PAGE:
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John William Pitzer, Credit Suisse AG, Research Division - MD, Global Technology Strategist and Global Technology Sector Head [13]

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That's helpful. And maybe if I could sneak one last one in. Thad, when you look at the CapEx to rev ratio in the December quarter, it's among the lowest, if not the lowest, that we've seen in the model, which is impressive given the top line growth you're showing. How do you think about kind of the CapEx to support the growth of the business from here?

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Thad Trent, Cypress Semiconductor Corporation - Executive VP of Finance & Administration and CFO [14]

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Yes. That's a great question. I'm glad you asked it. So the CapEx for the quarter was kind of artificially low. That's just a timing issue. So as we go forward, we think about our CapEx really being about 3% of revenue. And when you look back over the last couple of years, that's kind of where we've been. So it's keeping it at that level. Most of our CapEx is on maintenance CapEx. We're not investing in a lot of capacity. A couple of spots here and there, but it's really maintaining what we have, so that's why we can run a very low CapEx model.

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Operator [15]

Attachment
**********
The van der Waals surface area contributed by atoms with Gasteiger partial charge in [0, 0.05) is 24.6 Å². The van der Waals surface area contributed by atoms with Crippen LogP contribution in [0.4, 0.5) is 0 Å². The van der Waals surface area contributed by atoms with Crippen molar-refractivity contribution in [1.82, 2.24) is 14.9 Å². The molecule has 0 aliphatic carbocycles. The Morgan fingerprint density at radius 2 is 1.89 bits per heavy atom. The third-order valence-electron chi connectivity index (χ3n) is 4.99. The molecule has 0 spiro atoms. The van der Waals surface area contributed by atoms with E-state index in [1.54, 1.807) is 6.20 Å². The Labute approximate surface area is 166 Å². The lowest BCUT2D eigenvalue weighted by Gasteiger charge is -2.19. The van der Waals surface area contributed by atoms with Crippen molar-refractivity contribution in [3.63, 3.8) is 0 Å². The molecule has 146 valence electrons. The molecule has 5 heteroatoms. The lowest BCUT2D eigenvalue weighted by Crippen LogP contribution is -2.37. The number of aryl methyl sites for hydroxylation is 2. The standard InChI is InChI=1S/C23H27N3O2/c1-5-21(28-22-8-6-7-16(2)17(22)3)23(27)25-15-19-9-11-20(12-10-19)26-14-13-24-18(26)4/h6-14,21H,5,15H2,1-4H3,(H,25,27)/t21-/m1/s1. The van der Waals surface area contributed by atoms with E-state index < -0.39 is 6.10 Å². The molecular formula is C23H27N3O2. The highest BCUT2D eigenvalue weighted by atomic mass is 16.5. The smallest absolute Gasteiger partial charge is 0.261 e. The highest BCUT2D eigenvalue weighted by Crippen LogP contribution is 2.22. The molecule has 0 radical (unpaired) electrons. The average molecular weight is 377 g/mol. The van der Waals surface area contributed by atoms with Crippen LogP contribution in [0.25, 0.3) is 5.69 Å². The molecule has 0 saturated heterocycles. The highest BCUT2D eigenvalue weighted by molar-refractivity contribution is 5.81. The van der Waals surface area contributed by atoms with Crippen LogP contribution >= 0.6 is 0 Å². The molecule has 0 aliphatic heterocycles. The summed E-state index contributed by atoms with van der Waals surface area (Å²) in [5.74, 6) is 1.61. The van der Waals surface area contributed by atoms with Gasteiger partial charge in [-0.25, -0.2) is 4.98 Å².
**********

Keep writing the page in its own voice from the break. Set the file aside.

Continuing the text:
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Rajvindra Gill from Needham & Company, you may ask your question.

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Rajvindra S. Gill, Needham & Company, LLC, Research Division - Senior Analyst of Microcontrollers, Analog & Mixed Signal, Consumer IC & Multi-Market [16]

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Thad, on the gross margins, excellent progress on the gross margins to get to 45% earlier than expected. Can you help us walk us through, again, the bridge to 48% coming into the -- exiting this year?

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Thad Trent, Cypress Semiconductor Corporation - Executive VP of Finance & Administration and CFO [17]

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Yes. Well, I gave some color on if you look year-over-year, right, with roughly 2/3 of the gross margin improvement coming from our cost initiatives, and we were able to accelerate that and deliver upside gross margins this quarter. As you look forward, you've got more of the same, right? We're continuing to cross-sell our own products. We're continuing to optimize our own manufacturing footprint inside and outside. And we'll continue to drive that piece of it. And I would say that as we look forward, the majority of this is in our control. It isn't necessarily that we've got to have some external factors that -- to help us get there. So it's more just blocking and tackling, which is what we've really been doing over the last year, 1.5 years when we laid out this plan. And that's why we're still maintaining that 47.9% exit rate.

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Rajvindra S. Gill, Needham & Company, LLC, Research Division - Senior Analyst of Microcontrollers, Analog & Mixed Signal, Consumer IC & Multi-Market [18]